There has been some great despair over cattle prices this year.
Fed cattle dropped below sea level when they decided to descend. This was not entirely unexpected, but we still don’t have a lot of cattle inventory in Canada and our North American economy is OK. What is happening?
Cattlemen and cattlewomen have always believed the price the packer pays is driven by the value of the beef. And that is true to an extent. But the full value of the carcass includes its credits, such as hide and offal. It is the hide that is the economic indicator for packers and plays a role in meat price.
Rawhide and skin is 22 per cent of the value in total meat trade. Most packers now add value to the hide. When you take rawhide and add in finished leather and footwear, that once hairy coat is worth three times the value of the meat trade. And although we have seen a slow growth in rawhide values, the value of finished leather had taken a big leap prior to 2014.
Cow hides started to slip in the spring of 2014. By 2015, the price on U.S. rawhides had dropped by $1.5 billion (all prices in U.S. dollars), while sheep and lamb dropped by $300 million. Prior to this time, all the projections were for hide and leather values to increase indefinitely.
To keep it in perspective, let’s review where hides from America are sold. In 2015, China bought 63.3 per cent of American hides, Korea 21.2 per cent, Mexico 5.3 per cent, Italy 1.2 per cent, Vietnam 0.6 per cent, and others, including Canada, filled in the 8.4 per cent gap. China and Korea use 84.6 per cent of U.S. hides and have a free trade agreement between themselves that makes them “significant others.” Hide inventories were good, manufacturing was in full swing, and the insatiable appetite for all things expensive was to go on forever.
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The ‘China Doll’ started to crack in 2014 and was in pieces by the end of last year. This had a huge and devastating effect on hide prices and consequently on cattle prices. Cattle remained weighty, offsetting any lack of inventory advantage.
A 2015 snapshot on packer price for hides looks like this (again, in U.S. dollars). Heavy hide $84, branded hides $80, butt branded $92, and native hides at $95. Plump cow hides bring $56 with Holstein hides at a higher value ($71) while any hides that are nicked or damaged while being pulled slump to $50.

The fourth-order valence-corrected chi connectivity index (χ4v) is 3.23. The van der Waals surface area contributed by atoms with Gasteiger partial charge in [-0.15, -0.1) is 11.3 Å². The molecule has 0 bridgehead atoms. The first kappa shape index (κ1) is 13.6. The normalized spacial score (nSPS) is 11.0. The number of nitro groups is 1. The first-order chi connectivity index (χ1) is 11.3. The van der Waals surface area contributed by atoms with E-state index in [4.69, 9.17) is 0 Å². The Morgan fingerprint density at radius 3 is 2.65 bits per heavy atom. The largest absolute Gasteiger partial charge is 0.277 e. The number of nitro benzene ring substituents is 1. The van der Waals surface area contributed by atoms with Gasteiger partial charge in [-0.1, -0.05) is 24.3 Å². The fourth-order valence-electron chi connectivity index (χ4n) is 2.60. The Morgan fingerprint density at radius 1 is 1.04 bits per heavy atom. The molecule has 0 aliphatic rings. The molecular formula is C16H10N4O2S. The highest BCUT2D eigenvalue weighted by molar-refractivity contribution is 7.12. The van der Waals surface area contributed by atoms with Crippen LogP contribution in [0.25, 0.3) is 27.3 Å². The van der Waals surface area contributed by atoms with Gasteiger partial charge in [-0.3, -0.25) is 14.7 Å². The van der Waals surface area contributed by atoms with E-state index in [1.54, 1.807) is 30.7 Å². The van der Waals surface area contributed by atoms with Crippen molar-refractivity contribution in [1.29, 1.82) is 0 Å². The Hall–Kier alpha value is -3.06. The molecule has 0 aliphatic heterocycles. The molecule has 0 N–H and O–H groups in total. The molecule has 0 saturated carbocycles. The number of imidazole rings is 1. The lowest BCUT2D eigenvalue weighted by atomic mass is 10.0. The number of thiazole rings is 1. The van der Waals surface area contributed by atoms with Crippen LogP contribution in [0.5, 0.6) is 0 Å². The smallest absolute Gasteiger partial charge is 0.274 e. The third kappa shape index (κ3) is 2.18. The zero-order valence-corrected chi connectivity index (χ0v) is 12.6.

Now that we have an idea what classes of hides are worth and where they go, let’s talk about hides as an economic indicator for cattle prices.
China was forced to shut down many of its tanneries in the north because of environmental infringements in the spring of 2014. Shortly thereafter the country had a slump in its economy, the fashion industry took a hit, and sales of luxury leather goods and furniture were slow. At the same time, there were port issues and the hide trade became congested. Between March 2014 and March 2015, butt branded hides skidded from $110 to $66.
With hides being such an important part of the packer profit, the decrease in credit value is passed along to the price of meat and thus the price of cattle. When the big guns — the automakers, shoemakers like Adidas, furniture makers such as Lazy Boy, or the Coach luxury handbag line — have a sales issue there is just one outcome — lower bids on rawhide and leather.
The leather industry has its woes, too, as going green in the tanning process is proving to be difficult. Leather is also challenged on the animal rights front and biofabrication uses materials ranging from mushrooms to skin cells. Memory shoes, where leather is mixed with another agent is all the rage, as are 3D printed leather shoes delivered to your door.
Hides are historically a strength indicator for the cattle industry. An example is the 2008 crunch when the price on U.S. bovine hides dropped by $1.5 billion and sheep and lamb hides peeled off $300 million.
Historically, when cow hides start to slump, steer hides will follow. This could be prompted by a problem with delivery (such as a strike at port), tanneries losing interest or closing, or the main buyer having economic or political troubles.
North American cattle prices are heavily dependent on what happens in the fashion and luxury market of South Korea and China, how well autos are selling, and if folks are buying furniture. As Paul Harvey would say, “Now you know — the rest of the story.”